One reader recently wrote to me and asked me to do more stories on the ten camps so that history won’t be forgotten.
I guess I can write a lot about Heart Mountain because that’s where I was sent, but I do know a lot of JAs who went to other camps and related their stories about being placed there.
The first thing to write about when talking “camps” is that before we ended up in them, we were all sent to various sited called “assembly centers.”
One of them was Santa Anita Race Track, where my family (older sister and mother) were sent before we were shipped to Heart Mountain.
When we were ordered to pack what we could carry and report to the train station in Mountain View in Northern California, we didn’t have a clue as to what was going to happen to us.
When all the JAs living in Mountain View showed up at the train station, MPs ordered us to get on board. In about an hour, the train pulled away from the station.
For the next day or so, the train moved past areas we never saw before. On the second day, we pulled up at a race track in Southern California, which we were told was Santa Anita.
Again, we were ordered to pick up our handbags and get off the train. Each family was told where to go. We ended up in barracks built on the parking lot of the race track. It was a small unit, even for a family of three.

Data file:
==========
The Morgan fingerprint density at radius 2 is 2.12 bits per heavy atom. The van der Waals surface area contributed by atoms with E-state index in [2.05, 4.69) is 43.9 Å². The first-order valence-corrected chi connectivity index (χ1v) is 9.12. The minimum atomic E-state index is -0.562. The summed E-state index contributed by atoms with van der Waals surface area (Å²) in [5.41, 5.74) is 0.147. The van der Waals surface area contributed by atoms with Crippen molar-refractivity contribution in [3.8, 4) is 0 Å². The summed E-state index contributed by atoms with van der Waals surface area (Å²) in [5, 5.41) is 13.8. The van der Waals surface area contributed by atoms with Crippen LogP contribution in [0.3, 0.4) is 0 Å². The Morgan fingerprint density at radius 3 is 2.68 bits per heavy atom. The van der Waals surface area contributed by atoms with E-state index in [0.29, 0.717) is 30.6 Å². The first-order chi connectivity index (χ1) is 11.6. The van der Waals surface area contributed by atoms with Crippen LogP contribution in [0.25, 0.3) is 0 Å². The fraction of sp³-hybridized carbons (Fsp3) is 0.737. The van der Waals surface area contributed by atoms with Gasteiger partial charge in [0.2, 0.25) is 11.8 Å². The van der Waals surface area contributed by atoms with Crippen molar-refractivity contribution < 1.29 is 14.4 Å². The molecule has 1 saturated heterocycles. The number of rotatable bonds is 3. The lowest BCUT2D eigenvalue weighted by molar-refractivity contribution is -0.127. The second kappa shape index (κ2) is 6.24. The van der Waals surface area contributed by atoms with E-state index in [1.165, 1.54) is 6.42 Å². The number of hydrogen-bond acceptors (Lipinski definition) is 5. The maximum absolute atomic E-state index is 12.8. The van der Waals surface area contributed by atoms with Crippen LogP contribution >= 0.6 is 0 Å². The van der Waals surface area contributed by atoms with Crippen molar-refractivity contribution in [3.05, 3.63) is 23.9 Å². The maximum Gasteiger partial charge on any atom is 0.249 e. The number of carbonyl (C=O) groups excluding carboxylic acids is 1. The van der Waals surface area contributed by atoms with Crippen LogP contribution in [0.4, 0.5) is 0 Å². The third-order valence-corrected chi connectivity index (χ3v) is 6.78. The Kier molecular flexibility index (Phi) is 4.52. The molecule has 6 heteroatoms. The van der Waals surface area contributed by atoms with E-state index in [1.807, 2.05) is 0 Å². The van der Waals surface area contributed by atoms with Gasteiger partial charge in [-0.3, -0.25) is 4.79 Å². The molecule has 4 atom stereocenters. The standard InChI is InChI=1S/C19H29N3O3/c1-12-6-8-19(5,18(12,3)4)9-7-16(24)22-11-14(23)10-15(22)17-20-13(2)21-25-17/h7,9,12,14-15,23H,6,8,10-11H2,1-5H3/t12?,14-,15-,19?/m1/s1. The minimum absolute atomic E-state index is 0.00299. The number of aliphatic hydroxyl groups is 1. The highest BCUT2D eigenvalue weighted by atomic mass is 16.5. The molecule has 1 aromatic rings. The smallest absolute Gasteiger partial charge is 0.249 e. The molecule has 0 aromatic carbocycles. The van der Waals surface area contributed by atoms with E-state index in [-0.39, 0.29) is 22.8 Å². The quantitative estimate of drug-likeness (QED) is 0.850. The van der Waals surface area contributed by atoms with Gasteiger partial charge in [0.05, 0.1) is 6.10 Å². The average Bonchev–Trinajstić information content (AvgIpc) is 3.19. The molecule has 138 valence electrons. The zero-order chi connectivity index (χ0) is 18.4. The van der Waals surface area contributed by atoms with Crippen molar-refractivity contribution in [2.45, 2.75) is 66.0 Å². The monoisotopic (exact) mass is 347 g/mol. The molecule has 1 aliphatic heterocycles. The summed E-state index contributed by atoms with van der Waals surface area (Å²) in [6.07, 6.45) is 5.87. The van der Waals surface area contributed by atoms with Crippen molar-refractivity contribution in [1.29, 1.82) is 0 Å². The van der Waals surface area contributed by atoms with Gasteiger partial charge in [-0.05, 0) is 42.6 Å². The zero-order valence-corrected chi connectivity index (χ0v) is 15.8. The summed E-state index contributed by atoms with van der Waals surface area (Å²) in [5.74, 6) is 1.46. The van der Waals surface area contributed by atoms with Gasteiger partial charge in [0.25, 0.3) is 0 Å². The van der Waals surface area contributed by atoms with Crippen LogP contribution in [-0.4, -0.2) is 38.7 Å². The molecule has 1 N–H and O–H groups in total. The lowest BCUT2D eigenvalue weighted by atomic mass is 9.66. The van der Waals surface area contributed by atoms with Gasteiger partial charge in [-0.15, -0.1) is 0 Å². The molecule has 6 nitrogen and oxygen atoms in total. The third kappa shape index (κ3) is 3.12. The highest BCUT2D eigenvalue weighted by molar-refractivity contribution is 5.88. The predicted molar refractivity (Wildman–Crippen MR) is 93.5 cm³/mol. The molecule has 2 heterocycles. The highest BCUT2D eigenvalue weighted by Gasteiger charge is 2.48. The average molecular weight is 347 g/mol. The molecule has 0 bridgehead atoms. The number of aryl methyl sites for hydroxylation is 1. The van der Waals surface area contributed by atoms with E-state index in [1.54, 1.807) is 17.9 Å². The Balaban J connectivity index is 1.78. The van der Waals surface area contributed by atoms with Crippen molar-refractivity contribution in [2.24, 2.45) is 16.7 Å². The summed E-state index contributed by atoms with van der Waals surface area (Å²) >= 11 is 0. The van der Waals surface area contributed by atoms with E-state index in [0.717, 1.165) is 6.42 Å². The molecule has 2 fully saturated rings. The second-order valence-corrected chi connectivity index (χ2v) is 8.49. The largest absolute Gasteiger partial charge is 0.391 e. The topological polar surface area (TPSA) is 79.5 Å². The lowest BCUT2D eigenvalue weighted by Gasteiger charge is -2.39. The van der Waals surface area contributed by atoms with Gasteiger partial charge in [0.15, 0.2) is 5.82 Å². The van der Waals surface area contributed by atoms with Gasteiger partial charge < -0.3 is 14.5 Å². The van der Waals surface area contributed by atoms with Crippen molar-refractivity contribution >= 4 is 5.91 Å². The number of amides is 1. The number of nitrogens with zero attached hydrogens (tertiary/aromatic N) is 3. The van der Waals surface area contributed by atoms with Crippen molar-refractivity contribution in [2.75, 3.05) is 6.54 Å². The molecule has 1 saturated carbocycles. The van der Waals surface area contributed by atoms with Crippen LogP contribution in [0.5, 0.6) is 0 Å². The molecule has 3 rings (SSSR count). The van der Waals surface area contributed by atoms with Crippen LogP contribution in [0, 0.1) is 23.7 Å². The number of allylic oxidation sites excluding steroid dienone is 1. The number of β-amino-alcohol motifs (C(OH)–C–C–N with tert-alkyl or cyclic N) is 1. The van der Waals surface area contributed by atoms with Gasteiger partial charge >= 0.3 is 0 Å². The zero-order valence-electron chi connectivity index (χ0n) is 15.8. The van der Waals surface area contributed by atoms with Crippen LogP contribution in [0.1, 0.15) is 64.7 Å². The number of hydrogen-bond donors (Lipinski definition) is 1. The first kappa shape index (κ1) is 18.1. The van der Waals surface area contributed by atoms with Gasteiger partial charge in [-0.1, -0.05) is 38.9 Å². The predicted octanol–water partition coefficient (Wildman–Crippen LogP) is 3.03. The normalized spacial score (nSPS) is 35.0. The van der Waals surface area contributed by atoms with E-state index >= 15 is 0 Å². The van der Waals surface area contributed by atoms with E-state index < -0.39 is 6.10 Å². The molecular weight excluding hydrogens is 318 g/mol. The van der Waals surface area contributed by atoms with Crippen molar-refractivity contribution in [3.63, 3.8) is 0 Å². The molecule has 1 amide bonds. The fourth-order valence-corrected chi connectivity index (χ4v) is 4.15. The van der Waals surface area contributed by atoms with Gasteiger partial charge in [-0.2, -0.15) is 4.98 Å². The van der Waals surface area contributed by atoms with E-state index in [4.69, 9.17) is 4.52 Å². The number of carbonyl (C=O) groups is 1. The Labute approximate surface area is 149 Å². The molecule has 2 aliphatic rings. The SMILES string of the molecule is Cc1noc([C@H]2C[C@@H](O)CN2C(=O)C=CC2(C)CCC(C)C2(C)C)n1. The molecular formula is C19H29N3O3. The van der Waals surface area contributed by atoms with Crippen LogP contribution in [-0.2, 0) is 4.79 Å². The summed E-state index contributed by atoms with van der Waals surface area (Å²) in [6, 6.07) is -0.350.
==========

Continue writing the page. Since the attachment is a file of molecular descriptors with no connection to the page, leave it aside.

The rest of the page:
We were then instructed to get the empty mattress bags and fill them with straw, which was piled up near the barracks. That was our “bed.”
Somehow we survived all this and lived at the race track for two months before we were told to go board another train. This ride took us about three days. We ended up in Wyoming, at a place called Heart Mountain.
Yes, for someone like me, only an 18-year-old, it could be called quite an adventure.
I guess even after all this time, I could write pages and pages about those days in a “relocation center.”
I was fortunate because I got a job with the camp newspaper, which opened the doors to a lot of areas that I otherwise wouldn’t have known a thing about.
Hey, I was only a farm boy from a small town, so being exposed to life in camp was really an adventure.